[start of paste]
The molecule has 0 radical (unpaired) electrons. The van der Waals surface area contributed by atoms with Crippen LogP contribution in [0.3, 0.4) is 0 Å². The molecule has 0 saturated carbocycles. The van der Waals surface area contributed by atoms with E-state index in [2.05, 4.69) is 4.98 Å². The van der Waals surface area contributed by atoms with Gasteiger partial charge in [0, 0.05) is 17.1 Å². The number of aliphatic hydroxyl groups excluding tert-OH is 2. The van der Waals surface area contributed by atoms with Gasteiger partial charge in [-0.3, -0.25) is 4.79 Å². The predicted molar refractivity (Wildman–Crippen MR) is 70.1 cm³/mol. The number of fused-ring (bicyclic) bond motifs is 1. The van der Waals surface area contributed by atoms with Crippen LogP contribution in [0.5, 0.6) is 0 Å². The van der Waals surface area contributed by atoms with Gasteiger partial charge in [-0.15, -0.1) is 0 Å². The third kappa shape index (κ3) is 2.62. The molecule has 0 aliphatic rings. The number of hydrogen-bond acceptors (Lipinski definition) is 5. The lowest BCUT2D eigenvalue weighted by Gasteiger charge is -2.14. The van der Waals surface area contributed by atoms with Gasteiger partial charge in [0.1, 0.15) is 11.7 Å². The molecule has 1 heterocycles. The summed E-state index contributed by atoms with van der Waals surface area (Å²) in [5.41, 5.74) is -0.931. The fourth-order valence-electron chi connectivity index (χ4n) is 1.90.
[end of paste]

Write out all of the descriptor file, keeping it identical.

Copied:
The molecule has 0 radical (unpaired) electrons. The van der Waals surface area contributed by atoms with Crippen LogP contribution in [0.3, 0.4) is 0 Å². The molecule has 0 saturated carbocycles. The van der Waals surface area contributed by atoms with E-state index in [2.05, 4.69) is 4.98 Å². The van der Waals surface area contributed by atoms with Gasteiger partial charge in [0, 0.05) is 17.1 Å². The number of aliphatic hydroxyl groups excluding tert-OH is 2. The van der Waals surface area contributed by atoms with Gasteiger partial charge in [-0.3, -0.25) is 4.79 Å². The predicted molar refractivity (Wildman–Crippen MR) is 70.1 cm³/mol. The number of fused-ring (bicyclic) bond motifs is 1. The van der Waals surface area contributed by atoms with Crippen LogP contribution in [0.5, 0.6) is 0 Å². The van der Waals surface area contributed by atoms with Gasteiger partial charge in [-0.15, -0.1) is 0 Å². The third kappa shape index (κ3) is 2.62. The molecule has 0 aliphatic rings. The number of hydrogen-bond acceptors (Lipinski definition) is 5. The lowest BCUT2D eigenvalue weighted by Gasteiger charge is -2.14. The van der Waals surface area contributed by atoms with Gasteiger partial charge in [0.1, 0.15) is 11.7 Å². The molecule has 1 heterocycles. The summed E-state index contributed by atoms with van der Waals surface area (Å²) in [5.41, 5.74) is -0.931. The fourth-order valence-electron chi connectivity index (χ4n) is 1.90.